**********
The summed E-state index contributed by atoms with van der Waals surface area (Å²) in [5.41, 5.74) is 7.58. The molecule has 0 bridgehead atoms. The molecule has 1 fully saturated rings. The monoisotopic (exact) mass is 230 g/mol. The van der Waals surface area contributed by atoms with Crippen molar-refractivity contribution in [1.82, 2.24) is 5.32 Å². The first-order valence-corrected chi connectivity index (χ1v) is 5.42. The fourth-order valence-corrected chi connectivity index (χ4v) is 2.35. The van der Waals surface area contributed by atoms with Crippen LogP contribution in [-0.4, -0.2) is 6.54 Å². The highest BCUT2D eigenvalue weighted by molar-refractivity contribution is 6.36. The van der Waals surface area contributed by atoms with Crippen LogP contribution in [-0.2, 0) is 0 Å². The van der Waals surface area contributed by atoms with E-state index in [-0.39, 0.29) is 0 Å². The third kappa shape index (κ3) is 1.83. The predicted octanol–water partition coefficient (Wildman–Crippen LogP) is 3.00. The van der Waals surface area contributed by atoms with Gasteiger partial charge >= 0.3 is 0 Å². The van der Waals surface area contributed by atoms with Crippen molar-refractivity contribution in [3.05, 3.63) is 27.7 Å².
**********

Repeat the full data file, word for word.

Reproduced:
The summed E-state index contributed by atoms with van der Waals surface area (Å²) in [5.41, 5.74) is 7.58. The molecule has 0 bridgehead atoms. The molecule has 1 fully saturated rings. The monoisotopic (exact) mass is 230 g/mol. The van der Waals surface area contributed by atoms with Crippen molar-refractivity contribution in [1.82, 2.24) is 5.32 Å². The first-order valence-corrected chi connectivity index (χ1v) is 5.42. The fourth-order valence-corrected chi connectivity index (χ4v) is 2.35. The van der Waals surface area contributed by atoms with Crippen LogP contribution in [-0.4, -0.2) is 6.54 Å². The highest BCUT2D eigenvalue weighted by molar-refractivity contribution is 6.36. The van der Waals surface area contributed by atoms with Crippen LogP contribution in [-0.2, 0) is 0 Å². The van der Waals surface area contributed by atoms with E-state index in [-0.39, 0.29) is 0 Å². The third kappa shape index (κ3) is 1.83. The predicted octanol–water partition coefficient (Wildman–Crippen LogP) is 3.00. The van der Waals surface area contributed by atoms with Gasteiger partial charge >= 0.3 is 0 Å². The van der Waals surface area contributed by atoms with Crippen molar-refractivity contribution in [3.05, 3.63) is 27.7 Å².